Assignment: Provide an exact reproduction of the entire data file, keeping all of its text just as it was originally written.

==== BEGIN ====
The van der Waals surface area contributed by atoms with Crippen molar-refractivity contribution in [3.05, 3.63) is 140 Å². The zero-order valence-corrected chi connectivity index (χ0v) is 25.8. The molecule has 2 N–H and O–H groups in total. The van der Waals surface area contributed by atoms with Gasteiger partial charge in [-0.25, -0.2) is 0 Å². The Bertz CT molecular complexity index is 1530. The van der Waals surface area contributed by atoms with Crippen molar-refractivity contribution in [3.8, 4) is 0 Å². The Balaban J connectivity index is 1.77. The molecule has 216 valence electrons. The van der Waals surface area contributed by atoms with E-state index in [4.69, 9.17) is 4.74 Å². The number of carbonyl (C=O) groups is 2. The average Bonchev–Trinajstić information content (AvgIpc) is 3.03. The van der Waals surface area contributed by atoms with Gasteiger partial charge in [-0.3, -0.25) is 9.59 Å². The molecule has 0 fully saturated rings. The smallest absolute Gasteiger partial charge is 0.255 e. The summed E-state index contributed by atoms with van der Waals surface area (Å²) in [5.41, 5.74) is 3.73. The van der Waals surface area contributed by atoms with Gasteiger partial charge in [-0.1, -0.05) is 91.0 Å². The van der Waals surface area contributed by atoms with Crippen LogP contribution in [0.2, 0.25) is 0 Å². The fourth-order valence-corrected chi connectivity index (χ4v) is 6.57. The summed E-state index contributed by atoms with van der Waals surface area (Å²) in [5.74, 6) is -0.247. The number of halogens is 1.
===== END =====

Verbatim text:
The van der Waals surface area contributed by atoms with Crippen molar-refractivity contribution in [3.05, 3.63) is 140 Å². The zero-order valence-corrected chi connectivity index (χ0v) is 25.8. The molecule has 2 N–H and O–H groups in total. The van der Waals surface area contributed by atoms with Gasteiger partial charge in [-0.25, -0.2) is 0 Å². The Bertz CT molecular complexity index is 1530. The van der Waals surface area contributed by atoms with Crippen molar-refractivity contribution in [3.8, 4) is 0 Å². The Balaban J connectivity index is 1.77. The molecule has 216 valence electrons. The van der Waals surface area contributed by atoms with E-state index in [4.69, 9.17) is 4.74 Å². The number of carbonyl (C=O) groups is 2. The average Bonchev–Trinajstić information content (AvgIpc) is 3.03. The van der Waals surface area contributed by atoms with Gasteiger partial charge in [-0.3, -0.25) is 9.59 Å². The molecule has 0 fully saturated rings. The smallest absolute Gasteiger partial charge is 0.255 e. The summed E-state index contributed by atoms with van der Waals surface area (Å²) in [5.41, 5.74) is 3.73. The van der Waals surface area contributed by atoms with Gasteiger partial charge in [-0.1, -0.05) is 91.0 Å². The van der Waals surface area contributed by atoms with Crippen LogP contribution in [0.2, 0.25) is 0 Å². The fourth-order valence-corrected chi connectivity index (χ4v) is 6.57. The summed E-state index contributed by atoms with van der Waals surface area (Å²) in [5.74, 6) is -0.247. The number of halogens is 1.